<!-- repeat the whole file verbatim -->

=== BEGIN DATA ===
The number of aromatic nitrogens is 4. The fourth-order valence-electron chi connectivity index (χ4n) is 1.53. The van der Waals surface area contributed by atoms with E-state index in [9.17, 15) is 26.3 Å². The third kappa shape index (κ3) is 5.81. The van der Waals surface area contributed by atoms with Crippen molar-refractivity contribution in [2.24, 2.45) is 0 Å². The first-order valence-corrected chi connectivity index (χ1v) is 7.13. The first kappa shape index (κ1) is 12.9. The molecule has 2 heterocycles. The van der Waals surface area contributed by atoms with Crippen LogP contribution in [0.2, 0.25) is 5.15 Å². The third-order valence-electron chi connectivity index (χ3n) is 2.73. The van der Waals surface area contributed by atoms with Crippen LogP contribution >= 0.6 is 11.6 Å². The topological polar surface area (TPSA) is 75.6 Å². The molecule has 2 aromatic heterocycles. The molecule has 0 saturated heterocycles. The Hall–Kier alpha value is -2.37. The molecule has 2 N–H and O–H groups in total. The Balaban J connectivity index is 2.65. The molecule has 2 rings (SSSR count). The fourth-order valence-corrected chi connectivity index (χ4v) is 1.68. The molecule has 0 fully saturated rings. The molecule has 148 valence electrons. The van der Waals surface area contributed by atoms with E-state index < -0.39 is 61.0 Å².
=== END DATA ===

The number of aromatic nitrogens is 4. The fourth-order valence-electron chi connectivity index (χ4n) is 1.53. The van der Waals surface area contributed by atoms with E-state index in [9.17, 15) is 26.3 Å². The third kappa shape index (κ3) is 5.81. The van der Waals surface area contributed by atoms with Crippen molar-refractivity contribution in [2.24, 2.45) is 0 Å². The first-order valence-corrected chi connectivity index (χ1v) is 7.13. The first kappa shape index (κ1) is 12.9. The molecule has 2 heterocycles. The van der Waals surface area contributed by atoms with Crippen LogP contribution in [0.2, 0.25) is 5.15 Å². The third-order valence-electron chi connectivity index (χ3n) is 2.73. The van der Waals surface area contributed by atoms with Crippen LogP contribution >= 0.6 is 11.6 Å². The topological polar surface area (TPSA) is 75.6 Å². The molecule has 2 aromatic heterocycles. The molecule has 0 saturated heterocycles. The Hall–Kier alpha value is -2.37. The molecule has 2 N–H and O–H groups in total. The Balaban J connectivity index is 2.65. The molecule has 2 rings (SSSR count). The fourth-order valence-corrected chi connectivity index (χ4v) is 1.68. The molecule has 0 fully saturated rings. The molecule has 148 valence electrons. The van der Waals surface area contributed by atoms with E-state index < -0.39 is 61.0 Å².